[Skip to Content]
[Skip to Content Landing]
Article
August 29, 1977

Unusual Complication From a Cardiac Pacemaker

JAMA. 1977;238(9):969. doi:10.1001/jama.1977.03280100053024
Abstract

WE PRESENT an unusual complication that resulted from pacemaker placement in the abdominal wall.

Report of a Case  An 86-year-old man was admitted to the hospital in January 1977 because of severe cramping abdominal pain, nausea, and vomiting, starting six hours earlier.In March 1972, a bipolar demand pacemaker was placed in the left lower abdominal quadrant between the peritoneum and the deep fascia, because of complete heart block. The abdominal site was chosen because a pacemaker previously placed in the right anterior chest wall became infected. The abdominal pacemaker functioned well until September 1974, when the rate slowed spontaneously. A chest x-ray film showed a broken lead. Surgery was then performed and the lead found to be conducting poorly. This lead was capped, creating a unipolar system.On this present admission, physical examination disclosed blood pressure, 120/90 mm Hg; pulse rate, 96 beats per minute; respirations, 32/min; and temperature,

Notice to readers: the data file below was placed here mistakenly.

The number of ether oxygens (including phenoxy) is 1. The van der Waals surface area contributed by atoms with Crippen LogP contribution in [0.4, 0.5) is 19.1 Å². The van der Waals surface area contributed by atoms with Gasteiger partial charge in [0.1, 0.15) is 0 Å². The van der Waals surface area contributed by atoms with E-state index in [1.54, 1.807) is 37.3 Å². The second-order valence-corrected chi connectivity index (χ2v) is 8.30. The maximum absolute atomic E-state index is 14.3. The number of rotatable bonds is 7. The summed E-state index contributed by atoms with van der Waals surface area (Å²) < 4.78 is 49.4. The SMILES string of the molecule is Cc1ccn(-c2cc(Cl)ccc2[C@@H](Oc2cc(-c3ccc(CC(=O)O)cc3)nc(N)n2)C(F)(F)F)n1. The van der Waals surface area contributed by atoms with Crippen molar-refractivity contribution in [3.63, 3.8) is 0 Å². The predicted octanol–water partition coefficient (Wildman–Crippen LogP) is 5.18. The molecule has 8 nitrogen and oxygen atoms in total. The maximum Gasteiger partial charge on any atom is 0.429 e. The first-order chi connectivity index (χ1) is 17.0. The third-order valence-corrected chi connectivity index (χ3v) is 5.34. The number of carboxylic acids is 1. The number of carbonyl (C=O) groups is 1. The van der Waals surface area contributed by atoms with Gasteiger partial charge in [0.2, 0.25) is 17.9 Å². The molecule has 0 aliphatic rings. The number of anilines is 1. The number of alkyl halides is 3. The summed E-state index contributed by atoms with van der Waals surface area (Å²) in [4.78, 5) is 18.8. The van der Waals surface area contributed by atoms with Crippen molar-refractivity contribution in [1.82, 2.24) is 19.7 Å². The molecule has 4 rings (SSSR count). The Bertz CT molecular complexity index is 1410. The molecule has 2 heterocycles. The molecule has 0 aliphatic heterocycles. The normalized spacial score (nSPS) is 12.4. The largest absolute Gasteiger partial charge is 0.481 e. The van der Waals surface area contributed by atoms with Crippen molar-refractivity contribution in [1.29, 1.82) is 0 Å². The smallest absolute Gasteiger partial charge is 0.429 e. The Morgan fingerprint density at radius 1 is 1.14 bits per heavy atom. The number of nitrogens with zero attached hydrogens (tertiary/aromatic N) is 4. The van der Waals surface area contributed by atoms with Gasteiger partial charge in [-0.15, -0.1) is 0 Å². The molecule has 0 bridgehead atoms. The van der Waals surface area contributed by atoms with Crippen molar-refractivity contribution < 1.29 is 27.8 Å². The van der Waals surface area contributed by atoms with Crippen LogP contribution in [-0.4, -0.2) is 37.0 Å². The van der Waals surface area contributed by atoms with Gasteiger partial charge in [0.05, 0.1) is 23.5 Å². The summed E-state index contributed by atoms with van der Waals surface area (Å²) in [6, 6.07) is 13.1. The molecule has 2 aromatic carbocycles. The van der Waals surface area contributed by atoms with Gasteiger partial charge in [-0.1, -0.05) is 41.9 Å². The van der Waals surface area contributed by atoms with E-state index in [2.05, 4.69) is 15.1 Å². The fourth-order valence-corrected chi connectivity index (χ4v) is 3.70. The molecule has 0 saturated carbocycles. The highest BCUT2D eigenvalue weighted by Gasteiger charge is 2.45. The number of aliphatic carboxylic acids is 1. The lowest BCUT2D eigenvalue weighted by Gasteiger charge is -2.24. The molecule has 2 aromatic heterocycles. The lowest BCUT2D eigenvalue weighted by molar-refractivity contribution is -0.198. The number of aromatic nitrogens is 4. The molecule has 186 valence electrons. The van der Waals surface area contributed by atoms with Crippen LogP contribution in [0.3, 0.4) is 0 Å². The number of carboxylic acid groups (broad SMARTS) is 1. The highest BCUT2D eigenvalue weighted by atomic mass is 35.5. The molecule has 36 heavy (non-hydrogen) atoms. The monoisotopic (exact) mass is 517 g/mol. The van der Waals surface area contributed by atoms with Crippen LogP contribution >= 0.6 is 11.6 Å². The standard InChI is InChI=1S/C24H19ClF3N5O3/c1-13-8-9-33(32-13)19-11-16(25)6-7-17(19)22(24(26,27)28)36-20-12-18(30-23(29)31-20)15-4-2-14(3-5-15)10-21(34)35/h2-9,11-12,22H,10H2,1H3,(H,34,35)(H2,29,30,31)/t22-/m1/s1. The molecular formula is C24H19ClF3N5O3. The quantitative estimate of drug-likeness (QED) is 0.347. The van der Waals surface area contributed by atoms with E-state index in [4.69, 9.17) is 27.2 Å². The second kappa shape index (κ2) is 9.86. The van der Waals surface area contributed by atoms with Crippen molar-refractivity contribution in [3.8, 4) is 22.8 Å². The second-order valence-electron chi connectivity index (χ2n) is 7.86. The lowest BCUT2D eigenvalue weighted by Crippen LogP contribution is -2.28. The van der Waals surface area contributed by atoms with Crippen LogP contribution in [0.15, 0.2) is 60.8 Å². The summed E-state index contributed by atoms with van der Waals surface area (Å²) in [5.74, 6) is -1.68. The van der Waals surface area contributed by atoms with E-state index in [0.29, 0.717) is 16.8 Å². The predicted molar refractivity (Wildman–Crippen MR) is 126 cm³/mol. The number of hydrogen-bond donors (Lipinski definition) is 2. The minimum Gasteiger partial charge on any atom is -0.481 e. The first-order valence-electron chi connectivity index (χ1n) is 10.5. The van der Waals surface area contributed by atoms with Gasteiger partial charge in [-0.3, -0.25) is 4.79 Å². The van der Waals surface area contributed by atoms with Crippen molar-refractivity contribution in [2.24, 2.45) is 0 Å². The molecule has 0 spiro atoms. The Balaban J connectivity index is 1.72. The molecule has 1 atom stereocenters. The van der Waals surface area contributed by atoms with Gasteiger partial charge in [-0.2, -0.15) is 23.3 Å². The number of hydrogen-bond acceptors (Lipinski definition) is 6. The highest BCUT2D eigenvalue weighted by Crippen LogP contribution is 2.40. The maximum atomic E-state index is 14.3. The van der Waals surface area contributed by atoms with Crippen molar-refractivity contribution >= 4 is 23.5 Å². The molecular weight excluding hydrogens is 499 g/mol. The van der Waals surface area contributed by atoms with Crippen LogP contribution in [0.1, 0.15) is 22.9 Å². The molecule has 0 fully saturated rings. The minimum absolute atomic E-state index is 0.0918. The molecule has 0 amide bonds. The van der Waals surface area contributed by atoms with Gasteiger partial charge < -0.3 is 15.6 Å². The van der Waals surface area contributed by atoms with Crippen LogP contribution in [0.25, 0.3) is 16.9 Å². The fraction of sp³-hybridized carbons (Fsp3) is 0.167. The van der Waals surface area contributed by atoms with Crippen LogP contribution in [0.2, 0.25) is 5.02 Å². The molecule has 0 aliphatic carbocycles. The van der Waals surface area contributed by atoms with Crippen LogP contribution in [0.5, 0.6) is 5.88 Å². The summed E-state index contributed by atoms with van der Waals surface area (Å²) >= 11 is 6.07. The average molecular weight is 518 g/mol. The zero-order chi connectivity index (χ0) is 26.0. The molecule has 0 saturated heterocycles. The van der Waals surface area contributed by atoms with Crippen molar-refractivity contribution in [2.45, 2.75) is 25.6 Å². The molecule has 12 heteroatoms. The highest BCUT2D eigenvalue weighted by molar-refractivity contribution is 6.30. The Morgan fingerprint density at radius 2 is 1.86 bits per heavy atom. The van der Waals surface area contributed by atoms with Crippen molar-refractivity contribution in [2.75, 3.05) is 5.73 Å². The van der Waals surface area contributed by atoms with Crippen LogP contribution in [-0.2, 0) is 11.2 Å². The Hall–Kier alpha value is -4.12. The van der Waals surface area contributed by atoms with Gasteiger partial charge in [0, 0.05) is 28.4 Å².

×